Each hanging block is capable of supporting 300 pounds, or 600 pounds per cabinet and that is the safe loading amount, not what it will actually support. Then the cabinet is fastened to the other cabinets so if one cabinet is overloaded the cabinets to each side can help support the load safely.
A typical deck screw will hold around 500 pounds in shear, never use drywall screws which are brittle, so as long as you hit all the studs with a deck screw and any end section that doesn’t have a deck screw within 2″ of the end of the cabinet gets a big toggle bolt the cabinets are very, very, well secured.
We do recommend that on jobs where the drywall is being replaced, that blocking be inserted all across the areas where upper cabinets are to be installed. That gives great support and eliminates any need to rely on toggle bolts.
The smaller part is a socket that is inserted into holes drilled in the bottom of the cabinet. A two part leg serves several purposes. First to make sure you can get the cabinet through a standard 36″ front door. A Euro cabinet base cabinet is 30.5″ tall before the legs and toe kick bring the height to 34.5″ tall. Face frame style cabinets have attached bases so the cabinets are already 34.5″ tall which will not go through a standard 36″ wide front door if the cabinet is shallower than around 33″ so you can bring the cabinet in sideways. Where that will bite you is on the corner cabinets which are usually 36″wide x 36″ deep. Using these legs and sockets keep the toe kick off the cabinet until it is installed, making it possible to get a corner cabinet through a standard doorway.
Second, the socket makes assembly easier and protects the bottom of the cabinet during assembly, finishing, transport, and installation. The socket projects down about an inch, lifting the bottom of the cabinet off the work bench top to avoid snagging or scratching the bottom edges. Then in finishing it keeps the bottom up enough that you get a good finish on that lower edge. During transport and installation it keeps the finished bottom edge off the floor of the trailer and allows you to just slide the cabinet around safely.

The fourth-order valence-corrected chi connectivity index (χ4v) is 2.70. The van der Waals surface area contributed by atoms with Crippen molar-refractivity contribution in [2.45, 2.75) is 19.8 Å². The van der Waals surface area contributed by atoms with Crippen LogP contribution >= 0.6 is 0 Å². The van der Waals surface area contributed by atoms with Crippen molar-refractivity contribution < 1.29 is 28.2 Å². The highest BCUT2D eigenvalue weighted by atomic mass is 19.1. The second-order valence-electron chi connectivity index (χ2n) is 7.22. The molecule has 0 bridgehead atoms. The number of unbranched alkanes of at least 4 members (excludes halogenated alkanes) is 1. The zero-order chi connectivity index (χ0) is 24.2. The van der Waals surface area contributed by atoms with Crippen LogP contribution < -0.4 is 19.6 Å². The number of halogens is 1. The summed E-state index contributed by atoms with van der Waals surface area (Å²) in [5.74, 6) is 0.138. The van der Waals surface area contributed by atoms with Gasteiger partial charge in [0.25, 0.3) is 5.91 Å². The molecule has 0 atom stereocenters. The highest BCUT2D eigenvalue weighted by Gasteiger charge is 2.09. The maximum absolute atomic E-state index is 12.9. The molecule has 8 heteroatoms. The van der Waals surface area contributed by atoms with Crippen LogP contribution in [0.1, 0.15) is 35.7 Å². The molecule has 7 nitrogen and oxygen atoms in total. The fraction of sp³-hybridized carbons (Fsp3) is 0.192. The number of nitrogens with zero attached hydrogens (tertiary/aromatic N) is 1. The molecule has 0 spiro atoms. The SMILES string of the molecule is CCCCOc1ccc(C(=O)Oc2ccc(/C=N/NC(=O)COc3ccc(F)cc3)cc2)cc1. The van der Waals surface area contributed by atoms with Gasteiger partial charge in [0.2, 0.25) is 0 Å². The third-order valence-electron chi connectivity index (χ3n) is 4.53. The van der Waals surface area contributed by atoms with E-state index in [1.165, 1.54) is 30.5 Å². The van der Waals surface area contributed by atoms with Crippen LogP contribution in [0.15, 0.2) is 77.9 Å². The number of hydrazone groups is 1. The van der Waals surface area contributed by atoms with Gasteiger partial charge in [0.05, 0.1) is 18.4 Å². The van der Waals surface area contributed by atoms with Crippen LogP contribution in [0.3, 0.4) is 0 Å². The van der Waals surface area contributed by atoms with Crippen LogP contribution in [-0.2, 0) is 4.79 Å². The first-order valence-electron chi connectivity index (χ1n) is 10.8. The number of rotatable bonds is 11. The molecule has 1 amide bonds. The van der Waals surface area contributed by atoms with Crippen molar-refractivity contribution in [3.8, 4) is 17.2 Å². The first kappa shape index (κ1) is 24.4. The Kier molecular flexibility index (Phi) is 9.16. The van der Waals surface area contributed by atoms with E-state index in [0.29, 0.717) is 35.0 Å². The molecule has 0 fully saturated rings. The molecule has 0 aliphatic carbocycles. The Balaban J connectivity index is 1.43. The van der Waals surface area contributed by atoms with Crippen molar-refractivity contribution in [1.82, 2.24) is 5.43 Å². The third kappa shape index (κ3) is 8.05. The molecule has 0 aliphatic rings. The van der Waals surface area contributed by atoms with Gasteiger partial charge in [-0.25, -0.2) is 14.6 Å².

During installation the long leg portion is inserted into the socket and tapped down tightly using a hammer. A laser has already been used to determine the level of the floor so the cabinets are installed starting at a high point and the legs can be screwed in or out to accommodate the out of level floor. This makes for fast, accurate installation and very level cabinets. Years later the toe kick can be snapped off in most cases for spraying for bugs, for re leveling the cabinets if the house foundation settled, or for running electric or water lines.
Another great feature is if you have an air vent coming out from under the cabinets. Always leave the vent open to heat or cool the underside of the cabinets, especially areas that have a sink or dishwasher. Why? Mold and bugs, neither can survive without a source of water, so allowing the heat and air system to pressurize the underside of the cabinets keeps things nice and dry. The only down side is that it takes a few seconds for that cool or heated air to begin coming out of the vent, something that you won’t even notice.
These legs will support around 300 pounds each, times four or more per cabinet, minimum 1200 pounds capacity, plus the back stretcher of the cabinet is screwed to the wall studs and the installed toe kick will carry some of the load.
But the best reason for using these legs is that the cabinet is sitting 4″ above the floor so a broken water line or drain line from the fridge, sink, dishwasher or even the washing machine won’t ruin the cabinets. The toe kick and maybe an end panel might need replacing if it soaks for hours but the cabinets will be fine. Around 2% of all cabinet installs are ruined by someone forgetting to tighten a water connection.